Wednesday, February 26, 2014

Rethinking California; Rethinking the Union

Good news out of California?  Possibly.  Signatures are being gathered for a ballot initiative that would split California into six different States if approved by the voters (thanks to Thomas DiLorenzo at for the path):

This initiative has behind it the likes of Silicon Valley rich folk like Tim Draper, which gives it a better chance of succeeding than previous ones.  But that should also give us pause, knowing the strange (and at times, evil) schemes companies like Google are dreaming up and which would only be helped along by having a State of their own (thanks to Dr Joseph Farrell at for the path):

At the same time, if this devolution of power is successful in California, it could help build momentum for a similar movement in the Union as a whole, thus weakening the influence of powerful States and regions over weaker ones. 

As we work our way toward having a Christian king and father at some level (national, regional, state, or local) with whatever other arrangements surrounding him (elected bodies of advisors and so forth), we could for a time return to a system akin to that under the Articles of Confederation, where the States were more like equal brothers rather than the current system of national political party warfare that dissolves old, venerable distinctions and sets every man’s hand against another’s.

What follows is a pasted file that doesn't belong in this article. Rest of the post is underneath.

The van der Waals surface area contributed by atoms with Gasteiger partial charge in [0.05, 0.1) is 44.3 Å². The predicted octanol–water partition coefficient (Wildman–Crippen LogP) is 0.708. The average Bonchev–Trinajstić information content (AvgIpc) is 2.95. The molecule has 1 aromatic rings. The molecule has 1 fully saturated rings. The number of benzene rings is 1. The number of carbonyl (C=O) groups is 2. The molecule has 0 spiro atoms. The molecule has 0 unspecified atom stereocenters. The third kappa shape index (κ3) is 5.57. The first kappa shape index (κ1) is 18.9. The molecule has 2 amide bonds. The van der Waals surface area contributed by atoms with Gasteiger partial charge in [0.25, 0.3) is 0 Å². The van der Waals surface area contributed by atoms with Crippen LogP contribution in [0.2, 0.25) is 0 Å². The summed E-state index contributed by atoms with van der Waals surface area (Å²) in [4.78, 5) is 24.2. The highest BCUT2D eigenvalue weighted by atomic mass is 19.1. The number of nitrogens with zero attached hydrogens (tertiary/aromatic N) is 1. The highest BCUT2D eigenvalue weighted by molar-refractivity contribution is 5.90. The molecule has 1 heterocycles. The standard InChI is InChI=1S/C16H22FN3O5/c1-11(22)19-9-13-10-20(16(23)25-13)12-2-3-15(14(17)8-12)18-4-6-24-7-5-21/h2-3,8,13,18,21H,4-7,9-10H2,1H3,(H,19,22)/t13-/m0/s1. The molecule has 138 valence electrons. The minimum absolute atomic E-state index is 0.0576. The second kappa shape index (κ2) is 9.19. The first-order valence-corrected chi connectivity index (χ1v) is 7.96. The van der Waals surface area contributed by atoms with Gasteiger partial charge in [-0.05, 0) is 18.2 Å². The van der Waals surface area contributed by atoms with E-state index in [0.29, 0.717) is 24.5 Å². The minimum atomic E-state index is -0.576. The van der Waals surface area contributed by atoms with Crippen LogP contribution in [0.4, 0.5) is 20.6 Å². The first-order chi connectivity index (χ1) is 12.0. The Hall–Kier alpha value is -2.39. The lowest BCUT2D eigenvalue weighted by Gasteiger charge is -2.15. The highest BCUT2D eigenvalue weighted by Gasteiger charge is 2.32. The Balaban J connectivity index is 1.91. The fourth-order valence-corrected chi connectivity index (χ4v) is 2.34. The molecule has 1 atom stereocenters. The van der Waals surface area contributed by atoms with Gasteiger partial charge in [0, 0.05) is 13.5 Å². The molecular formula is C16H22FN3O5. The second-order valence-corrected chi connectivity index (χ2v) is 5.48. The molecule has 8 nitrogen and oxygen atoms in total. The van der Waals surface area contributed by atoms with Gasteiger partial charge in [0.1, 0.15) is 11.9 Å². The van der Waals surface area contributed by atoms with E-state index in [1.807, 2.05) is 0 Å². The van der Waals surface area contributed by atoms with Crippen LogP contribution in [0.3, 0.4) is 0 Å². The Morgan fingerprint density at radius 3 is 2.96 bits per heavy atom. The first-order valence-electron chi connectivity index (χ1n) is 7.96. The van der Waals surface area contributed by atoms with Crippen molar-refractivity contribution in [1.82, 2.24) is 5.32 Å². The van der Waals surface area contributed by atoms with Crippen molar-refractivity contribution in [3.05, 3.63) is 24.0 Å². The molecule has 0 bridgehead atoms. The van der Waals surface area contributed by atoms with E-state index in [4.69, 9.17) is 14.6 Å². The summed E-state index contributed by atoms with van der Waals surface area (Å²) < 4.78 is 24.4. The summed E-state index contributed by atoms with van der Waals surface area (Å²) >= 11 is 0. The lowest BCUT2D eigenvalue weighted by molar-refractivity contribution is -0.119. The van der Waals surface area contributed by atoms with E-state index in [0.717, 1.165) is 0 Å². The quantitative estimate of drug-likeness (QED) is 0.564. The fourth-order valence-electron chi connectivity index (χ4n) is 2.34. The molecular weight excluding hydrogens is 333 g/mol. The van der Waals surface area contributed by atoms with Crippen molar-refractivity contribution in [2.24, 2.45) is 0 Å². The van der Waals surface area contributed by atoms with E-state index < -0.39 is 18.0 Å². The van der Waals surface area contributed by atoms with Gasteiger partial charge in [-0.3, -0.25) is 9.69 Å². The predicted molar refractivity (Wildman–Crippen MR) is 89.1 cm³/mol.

At the very least, let us study what the opponents of the current national constitution wrote (The Anti-Federalist Papers), for they saw the disorders from which we now suffer well in advance:

But let it be said:  Paper constitutions are not the divine gifts many people make them out to be; they are certainly not the highest development of political thought.  More often than not, they are merely a tool that the powerful and wealthy use to exploit their fellow countrymen.  We agree more with J. R. R. Tolkien than with the ‘demigods of Philadelphia’ - the best form of government is an ‘unconstitutional monarchy’ that grows naturally out of, enfleshes, and protects the traditions of a folk.

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